acceptable to ask questions to those
above her. "I wasn't sure if it was okay
to manage up. I usually walked away
thinking that I was given all the infor-
mation I needed," she said. "Some-
times you forget that you need to be
the second check. Having these ques-
tions made me confident when I would
ask my managers questions."
While Kathryn's favorite question when
providing information to her team is
"What do I know that you don't know?,"
my favorite question is "Why?" I en-
joy this question the most because it
connects the project with the end us-
ers and makes it personal. When it's
personal, you can make an emotional
connection to the project.
The Importance of the `Why'
When Assigning Projects
I was going over a data-entry project
with a brand-new staffer within the first
few weeks of him starting with the firm.
As I was going through the five ques-
tions to explain what I wanted him to
do, I could sense that he did not un-
derstand the importance of the project
from the client's perspective.
Rather than continue through the
five questions in order, I paused and
skipped straight to the why. I told him
a bit about the client, some of the
unique aspects that made working on
his projects really cool, and a bit about
his family and why he reached out to
us to help him out. Once the staffer un-
derstood why we were doing the proj-
ect, which was to give the client free
time to handle some personal matters
(rather than categorize bank transac-
tions), the staff was 100% engaged on
As a staff, you should ensure that you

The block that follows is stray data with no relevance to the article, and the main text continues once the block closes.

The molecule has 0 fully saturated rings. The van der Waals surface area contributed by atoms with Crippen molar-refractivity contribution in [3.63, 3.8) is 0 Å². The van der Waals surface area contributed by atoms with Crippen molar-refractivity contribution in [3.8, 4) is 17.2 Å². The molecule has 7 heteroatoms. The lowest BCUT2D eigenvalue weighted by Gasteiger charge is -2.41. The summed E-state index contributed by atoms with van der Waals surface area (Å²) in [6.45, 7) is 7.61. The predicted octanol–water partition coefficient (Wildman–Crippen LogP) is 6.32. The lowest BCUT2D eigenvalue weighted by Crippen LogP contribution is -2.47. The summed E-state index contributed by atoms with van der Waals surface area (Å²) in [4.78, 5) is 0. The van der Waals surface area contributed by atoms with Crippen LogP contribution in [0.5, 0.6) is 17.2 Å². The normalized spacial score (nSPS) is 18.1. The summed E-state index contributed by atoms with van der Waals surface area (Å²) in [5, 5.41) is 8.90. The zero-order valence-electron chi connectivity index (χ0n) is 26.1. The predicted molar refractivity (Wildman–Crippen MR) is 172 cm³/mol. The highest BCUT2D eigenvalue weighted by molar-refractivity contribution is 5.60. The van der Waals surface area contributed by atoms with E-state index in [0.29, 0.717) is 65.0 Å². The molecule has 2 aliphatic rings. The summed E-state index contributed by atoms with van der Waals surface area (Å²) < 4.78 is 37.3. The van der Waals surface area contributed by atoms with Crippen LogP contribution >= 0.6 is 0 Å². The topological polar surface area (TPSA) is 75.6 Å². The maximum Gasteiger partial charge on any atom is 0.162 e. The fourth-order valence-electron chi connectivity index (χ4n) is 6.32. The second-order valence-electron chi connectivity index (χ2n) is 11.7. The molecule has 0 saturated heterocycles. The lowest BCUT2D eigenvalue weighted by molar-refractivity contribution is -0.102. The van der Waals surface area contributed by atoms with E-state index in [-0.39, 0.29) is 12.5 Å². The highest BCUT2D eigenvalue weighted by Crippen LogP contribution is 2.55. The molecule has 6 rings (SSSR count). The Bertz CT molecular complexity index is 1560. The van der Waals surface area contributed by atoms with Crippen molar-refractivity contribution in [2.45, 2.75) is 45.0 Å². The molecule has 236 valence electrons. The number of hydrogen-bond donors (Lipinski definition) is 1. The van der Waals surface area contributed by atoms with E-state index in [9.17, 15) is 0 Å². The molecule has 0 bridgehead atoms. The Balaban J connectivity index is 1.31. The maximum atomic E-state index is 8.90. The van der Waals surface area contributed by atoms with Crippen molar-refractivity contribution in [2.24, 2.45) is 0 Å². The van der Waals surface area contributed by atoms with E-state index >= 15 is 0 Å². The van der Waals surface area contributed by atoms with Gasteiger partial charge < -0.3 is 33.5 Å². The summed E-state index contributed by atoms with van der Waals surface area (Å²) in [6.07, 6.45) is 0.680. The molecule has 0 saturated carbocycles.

know the answers to all these ques-
tions before you start the project. If you
aren't given the answers when you're
assigned the project, ask them! These
questions are a great way to "manage
up" and make sure you're getting what
you need from your supervisor. With-
out the answers, you may end up du-
plicating efforts, performing unneces-
sary steps, or completing the project
later than it is needed.
As a supervisor, you can arm your
team members with the information
they need to succeed, which will drive
your success and theirs.
The Importance of the `Why'
When Taking on Projects
I was involved in a meeting once where
the client asked us to help him put
some numbers from his financial state-
ment onto a form his customer had
sent him. As we were going through
the numbers, I noticed a pattern and
asked why he needed these particular
figures. He told me he was using the
figures to submit a bid on a project that
could increase his company's sales by
30%. He said it would result in 10 ad-
ditional jobs and more profits to split
among the company's employees.
New and Young
Self-Motivation, Time Management, Delivering Effective Communication,
Introduction to Crucial Conversation, and more ... plus, free headshots!
New and Young Professionals
Learn more at www.ctcpas.org/nyp.
Wednesday, November 15, 2017
CTCPA Education Center